Spring training for the Pittsburgh Pirates has begun. The Pirates have docked their ship of hope and now are looking at an ancient fading treasure map: trying desperately to find a hidden treasure chest filled with promising young, unproven and questionable talent, along with a stabilizing stash of veteran talent. Have the Pirates hit upon a secret with their bargain basement player acquisition approach? Have they stumbled upon the motherlode or are they destined to dig up a chest filled with fool’s gold?
Just looking at the MLB NL Central and according to Spotrac, the Chicago Cubs shelled out $206 million to pay their squad for the upcoming year. The St. Louis Cardinals also had some fairly deep pockets as well kicking up $148 million. The Milwaukee Brewers spent $117 million, a bit frugal compared with the Cubs. The Cincinnati Reds coughed up 95 million “duckets” to oil the fears of “the big red machine.” The Pittsburgh Pirates as usual parted with 57 million “dead presidents.”
KDKA’s Rich Walsh recently chatted with Pirates owner Bob Nutting. Mr. Nutting offered some insight into the Pirates 2019 season. The following is an excerpt from that interview.
Walsh expressed the fact that a few fans may have been frustrated (over the Pirates’ lack of effort to upgrade the team to be a bit more competitive in 2019.) “I really respect and appreciate the concerns that the fans have,” Nutting said. “But I also want them to know that internally, we believe we are moving forward on a good path. There is a lot to be excited about in 2019.” With the Bucs’ payroll currently sitting at second-lowest in the league, Nutting says that they will not worry about the dollar amount and instead make moves they deem necessary, “no matter what the cost.”
“Neal (Huntington) has the flexibility, will continue to, and needs to have the flexibility to opportunistically, strategically and intelligently add to the team where he can. I think we need to be nimble and opportunistic.”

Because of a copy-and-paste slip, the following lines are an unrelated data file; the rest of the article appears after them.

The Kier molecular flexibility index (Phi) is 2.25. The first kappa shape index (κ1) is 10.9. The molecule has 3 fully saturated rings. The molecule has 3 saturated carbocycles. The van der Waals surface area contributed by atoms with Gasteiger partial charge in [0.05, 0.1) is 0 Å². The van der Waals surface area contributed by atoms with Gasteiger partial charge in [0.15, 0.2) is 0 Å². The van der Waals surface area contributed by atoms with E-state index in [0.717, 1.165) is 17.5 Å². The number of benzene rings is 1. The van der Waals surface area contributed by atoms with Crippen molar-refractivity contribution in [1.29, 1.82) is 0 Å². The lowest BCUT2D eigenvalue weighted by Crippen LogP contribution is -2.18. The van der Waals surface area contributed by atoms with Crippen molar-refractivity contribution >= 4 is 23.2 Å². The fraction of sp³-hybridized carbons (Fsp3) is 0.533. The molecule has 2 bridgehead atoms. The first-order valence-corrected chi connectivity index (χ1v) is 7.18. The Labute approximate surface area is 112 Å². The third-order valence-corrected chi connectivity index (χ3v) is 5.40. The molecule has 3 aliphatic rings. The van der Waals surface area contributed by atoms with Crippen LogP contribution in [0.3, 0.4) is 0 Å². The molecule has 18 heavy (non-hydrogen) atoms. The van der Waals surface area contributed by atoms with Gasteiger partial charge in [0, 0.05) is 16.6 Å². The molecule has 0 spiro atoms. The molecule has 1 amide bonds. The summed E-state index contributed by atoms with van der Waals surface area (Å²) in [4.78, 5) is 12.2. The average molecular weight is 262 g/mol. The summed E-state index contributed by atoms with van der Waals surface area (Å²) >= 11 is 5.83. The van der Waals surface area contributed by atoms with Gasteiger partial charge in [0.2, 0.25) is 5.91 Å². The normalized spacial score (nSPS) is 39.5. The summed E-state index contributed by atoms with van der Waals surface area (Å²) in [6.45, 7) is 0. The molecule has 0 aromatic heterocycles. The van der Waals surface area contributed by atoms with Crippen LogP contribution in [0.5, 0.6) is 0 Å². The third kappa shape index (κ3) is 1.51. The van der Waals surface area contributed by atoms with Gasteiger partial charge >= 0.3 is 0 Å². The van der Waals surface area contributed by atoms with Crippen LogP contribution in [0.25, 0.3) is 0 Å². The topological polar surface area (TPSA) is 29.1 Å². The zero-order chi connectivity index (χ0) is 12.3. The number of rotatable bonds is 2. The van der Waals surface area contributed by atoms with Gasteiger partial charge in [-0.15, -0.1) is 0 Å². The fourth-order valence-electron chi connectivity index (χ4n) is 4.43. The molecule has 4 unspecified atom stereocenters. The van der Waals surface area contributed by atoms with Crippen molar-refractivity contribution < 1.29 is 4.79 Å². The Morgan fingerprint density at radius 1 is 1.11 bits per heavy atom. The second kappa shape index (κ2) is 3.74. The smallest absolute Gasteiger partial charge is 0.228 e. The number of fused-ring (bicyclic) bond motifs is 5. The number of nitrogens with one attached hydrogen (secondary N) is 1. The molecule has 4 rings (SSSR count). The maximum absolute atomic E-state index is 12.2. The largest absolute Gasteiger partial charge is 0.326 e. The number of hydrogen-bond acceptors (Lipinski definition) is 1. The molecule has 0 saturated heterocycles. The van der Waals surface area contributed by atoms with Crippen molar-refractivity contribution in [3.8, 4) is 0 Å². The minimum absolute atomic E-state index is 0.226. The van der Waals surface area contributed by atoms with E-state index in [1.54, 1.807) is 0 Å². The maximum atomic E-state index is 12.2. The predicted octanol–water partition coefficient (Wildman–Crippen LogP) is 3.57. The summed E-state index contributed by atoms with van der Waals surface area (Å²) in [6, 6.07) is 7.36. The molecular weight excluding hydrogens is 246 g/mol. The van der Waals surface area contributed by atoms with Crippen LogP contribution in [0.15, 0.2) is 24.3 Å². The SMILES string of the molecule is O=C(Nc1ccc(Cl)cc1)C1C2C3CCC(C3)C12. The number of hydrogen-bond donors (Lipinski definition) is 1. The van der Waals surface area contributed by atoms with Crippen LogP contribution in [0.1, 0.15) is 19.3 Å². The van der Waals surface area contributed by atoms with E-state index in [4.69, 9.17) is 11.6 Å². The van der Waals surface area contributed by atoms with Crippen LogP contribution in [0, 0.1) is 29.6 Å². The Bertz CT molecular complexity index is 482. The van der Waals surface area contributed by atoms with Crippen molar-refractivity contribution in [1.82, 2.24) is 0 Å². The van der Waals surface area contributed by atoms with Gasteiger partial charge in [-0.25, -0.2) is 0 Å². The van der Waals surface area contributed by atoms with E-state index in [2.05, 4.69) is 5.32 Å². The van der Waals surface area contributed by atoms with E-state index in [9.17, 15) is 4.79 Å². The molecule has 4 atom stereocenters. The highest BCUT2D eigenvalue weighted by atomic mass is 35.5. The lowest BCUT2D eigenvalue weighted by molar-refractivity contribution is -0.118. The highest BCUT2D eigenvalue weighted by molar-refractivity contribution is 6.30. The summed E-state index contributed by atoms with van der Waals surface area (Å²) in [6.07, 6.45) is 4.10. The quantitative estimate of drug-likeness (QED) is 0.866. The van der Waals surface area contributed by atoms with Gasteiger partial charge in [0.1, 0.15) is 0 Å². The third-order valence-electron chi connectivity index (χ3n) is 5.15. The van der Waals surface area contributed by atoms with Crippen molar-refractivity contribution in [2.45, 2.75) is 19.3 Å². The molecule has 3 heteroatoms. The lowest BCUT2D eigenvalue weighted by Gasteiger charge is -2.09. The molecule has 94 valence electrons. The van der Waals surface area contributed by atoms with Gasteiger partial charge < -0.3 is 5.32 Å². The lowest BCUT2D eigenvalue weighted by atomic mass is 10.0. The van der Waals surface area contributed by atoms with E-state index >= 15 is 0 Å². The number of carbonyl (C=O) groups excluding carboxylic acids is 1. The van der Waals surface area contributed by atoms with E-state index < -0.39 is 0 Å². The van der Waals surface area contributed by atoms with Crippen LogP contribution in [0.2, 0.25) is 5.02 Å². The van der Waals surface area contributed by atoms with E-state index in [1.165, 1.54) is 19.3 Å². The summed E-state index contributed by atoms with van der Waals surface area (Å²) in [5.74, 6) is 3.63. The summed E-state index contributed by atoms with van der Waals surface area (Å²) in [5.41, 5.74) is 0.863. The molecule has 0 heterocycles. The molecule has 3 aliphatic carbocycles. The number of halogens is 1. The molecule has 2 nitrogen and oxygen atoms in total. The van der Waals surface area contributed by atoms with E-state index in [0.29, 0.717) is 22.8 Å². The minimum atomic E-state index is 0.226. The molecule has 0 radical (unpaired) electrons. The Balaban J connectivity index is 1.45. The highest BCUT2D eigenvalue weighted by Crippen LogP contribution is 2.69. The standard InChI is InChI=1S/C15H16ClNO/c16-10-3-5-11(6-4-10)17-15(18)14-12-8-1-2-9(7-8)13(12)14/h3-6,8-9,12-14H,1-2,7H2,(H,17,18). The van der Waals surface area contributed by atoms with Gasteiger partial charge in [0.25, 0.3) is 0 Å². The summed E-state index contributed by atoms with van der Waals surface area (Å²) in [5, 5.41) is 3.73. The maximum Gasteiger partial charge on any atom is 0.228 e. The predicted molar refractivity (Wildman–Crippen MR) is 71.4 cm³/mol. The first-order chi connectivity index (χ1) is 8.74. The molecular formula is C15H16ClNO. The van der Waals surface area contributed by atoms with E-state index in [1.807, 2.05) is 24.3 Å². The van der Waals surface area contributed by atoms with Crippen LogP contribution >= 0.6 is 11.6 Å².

Nutting was critical of the current financial system with Major League Baseball in terms of team salaries. “There’s no question that the economic system doesn’t create a level playing field now.”
As far as I am concerned, that is whining, whining and whining all the way to the bank. Is the Pirates current ownership making a zealous enough effort to help level the economic playing field for themselves? There is a distinct difference between spinners and spenders. If the Pirates ownership were just as aggressive spending as they are marketing, they would compete for a World Series title, annually.
Let’s hit rewind for a moment. The Pirates’ previous owner, John. W. Galbreath, paid the money that was necessary to field and maintain an ultra-competitive team. There were not many bobblehead nights, T-shirt giveaways or fireworks nights needed during that era of ownership. These promotional and marketing gimmicks were not necessary because the Pirate teams that were fielded during the tenure of the Galbreaths were almost always going to be at the very least, competitive. Now to be fair to Mr. Nutting, free agency was not running amuck oftentimes overpaying a few undeserving players based on false narratives and overvalue. Mr. Galbreath also understood from his experience as a racehorse owner that the mule that plowed the field to plant and grow the oats to feed his thoroughbreds could not be placed in the starting gate to compete in a horse race.
The Pirates have a general manager and field manager that are above average. If ownership would dig just a little deeper into those bottomless pockets, the team, fans, the city and the region just might have a chance to cheer for a winner.
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